This article was published on December 19, 2012

What does it take to make the iPhone feel alive?

What does it take to make the iPhone feel alive?
Matthew Panzarino
Story by

Matthew Panzarino

Matthew Panzarino was Managing Editor at TNW. He's no longer with the company, but you can follow him on Twitter. Matthew Panzarino was Managing Editor at TNW. He's no longer with the company, but you can follow him on Twitter.

Transforming your iPhone into a living, breathing creature. That’s the task that Clear creators Impending and Realmac have set out for themselves with the new app Hatch.

Hatch is a new venture for the team, which crafted Clear, a clever app praised by both reviewers and Apple as pushing touch interfaces forward. With folks like project director Phill Ryu, designer David Lanham, producer Dan Counsell and lead engineer Ted Bradley, the app is stacked with talent. And it’s going to need it if it wants to pull off what they say it is.

The premise of the app is essentially a ‘pet creature’ that’s similar to the Tamagotchi craze, but utilizing tons of the iPhone’s sensors and input mechanisms, along with its powerful processing and graphics capabilities.

I’ve been playing with the app for several months, watching the creature — which is called a Fugu — evolve. I think they really do have a shot, it’s pretty lovely.

Today, a teaser site went up for the app with a video and the ability to ‘reserve’ limited edition Fugu eggs. I spoke a bit with Ryu about the idea behind the app, and how they planned to execute on their vision.

He’s been fairly disappointed with the fact that apps aimed at kids aren’t utilizing as much of the iPhone’s technical capabilities as they should be.

“If you start thinking of your iPhone as a pet, the sensors become its vision, its hearing, its sense of touch and so forth. Its way of interacting with you,” says Ryu. “Hatch isn’t all about that, but I do find it a shame how little most existing pet apps on iPhone play with this idea.”

As we approach this first generation of touch-natives, the fact is that there is very little we’re going to be able to teach them about basic mechanics. They’re moving well beyond that, even now.

“I definitely think kids are the most interesting user demographic among iOS users. What these kids are doing are simply unprecedented. I regularly hear stories of 2 year olds grabbing at their parents iPads to play their favorite games,” Ryu tells me. “I couldn’t hope to figure out a mouse and keyboard until I was 5 or 6! These are the kids growing up and iOS and multitouch is normal to them, and the stuff without it is broken.”

That sentiment is shared by many of the developers that I speak with. I’ve made the argument in the past that Apple is in fact pushing the paradigms of touch interfaces forward with agressive apps like iPhoto. Sometimes, the reception to these isn’t exactly a consensus of praise, but that’s the pain of progress.

Ryu says that Hatch is “definitely designed natively for this platform, and that means you’re dragging things around, touching things, there’s very little abstraction in our app’s interface.” As far as he’s concerned, “the less the better, because that stuff puts distance between you and your pet. So I’m sure kids will be able to pick it up and ‘get it’ right away.”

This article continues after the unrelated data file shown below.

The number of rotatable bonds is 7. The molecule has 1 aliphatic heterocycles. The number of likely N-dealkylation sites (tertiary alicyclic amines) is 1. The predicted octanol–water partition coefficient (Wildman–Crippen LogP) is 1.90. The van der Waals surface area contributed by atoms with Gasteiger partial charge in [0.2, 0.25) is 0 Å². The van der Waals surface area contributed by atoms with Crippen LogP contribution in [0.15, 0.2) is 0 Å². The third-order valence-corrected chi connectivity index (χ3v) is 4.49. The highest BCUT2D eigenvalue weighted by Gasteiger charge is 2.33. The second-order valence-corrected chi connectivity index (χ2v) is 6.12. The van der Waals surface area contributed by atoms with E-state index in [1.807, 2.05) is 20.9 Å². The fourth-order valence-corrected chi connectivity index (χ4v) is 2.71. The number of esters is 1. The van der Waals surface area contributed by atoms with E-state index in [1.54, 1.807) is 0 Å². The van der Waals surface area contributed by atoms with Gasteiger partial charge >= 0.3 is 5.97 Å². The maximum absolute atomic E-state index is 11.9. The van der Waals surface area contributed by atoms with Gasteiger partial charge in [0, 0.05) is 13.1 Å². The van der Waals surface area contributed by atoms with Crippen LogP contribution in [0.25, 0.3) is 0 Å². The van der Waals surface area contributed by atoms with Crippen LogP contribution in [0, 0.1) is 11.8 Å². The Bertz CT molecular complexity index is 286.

The kind of resistance that some developers have to giving up conventional button-oriented interfaces is exactly why it takes projects like Hatch, built by a small team of talented believers, to make big changes happen. Ostensibly, Hatch is an app made for children, a cypher that buries its new conventions behind what is ‘a toy’. An accusation that was actually leveled at Clear when it was introduced as well.

But raw interface invention isn’t the whole and heart of an app like Hatch.

“You’ll have to believe me though when I say it’s not something designed for kids, we’ve really been designing Hatch for ourselves,” says Ryu. “I grew up loving virtual pets, and just became sick of waiting for the one I wanted to materialize in the App Store, and Dan and David shared these feelings, so it’s been a real personal itch to scratch of a project.”

The Fugu is a creature that lives in, or on, your iPhone’s screen. Things like the battery’s charge can affect its level of tiredness. It reacts well to petting and food and will wither with inattention  It follows a normal circadian rhythm aided by the sensors in the app and the time of your clock, rising and waking with you. It’s very cleverly done, the spark of life is here.

As with may of Lanham’s creations, the style of the app and the creature itself are slightly off and not-so-slightly gorgeous.

“The style is something that organically developed over time,” says Ryu. It’s become our happy place to check into through the day. I like to think happy doesn’t have an upper age limit!”

Clear was an app that pushed forward touch interfaces in a material way. But as the touch-natives commandeer our devices and purchase ones of their own, we have to start thinking about the next frontier. A camera, a motion sensor, a microphone, a gyro. These are all mechanical components of your iPhone, but they’re also the way that those devices experience the world.

Now the trick is to complete the loop. To use the sensors, touch screens and a sense of fun to connect a device that welcomes interaction to a person that wants to interact. That’s what Hatch is all about, and we’ll know how successful it is soon.

Get the TNW newsletter

Get the most important tech news in your inbox each week.

Also tagged with

Back to top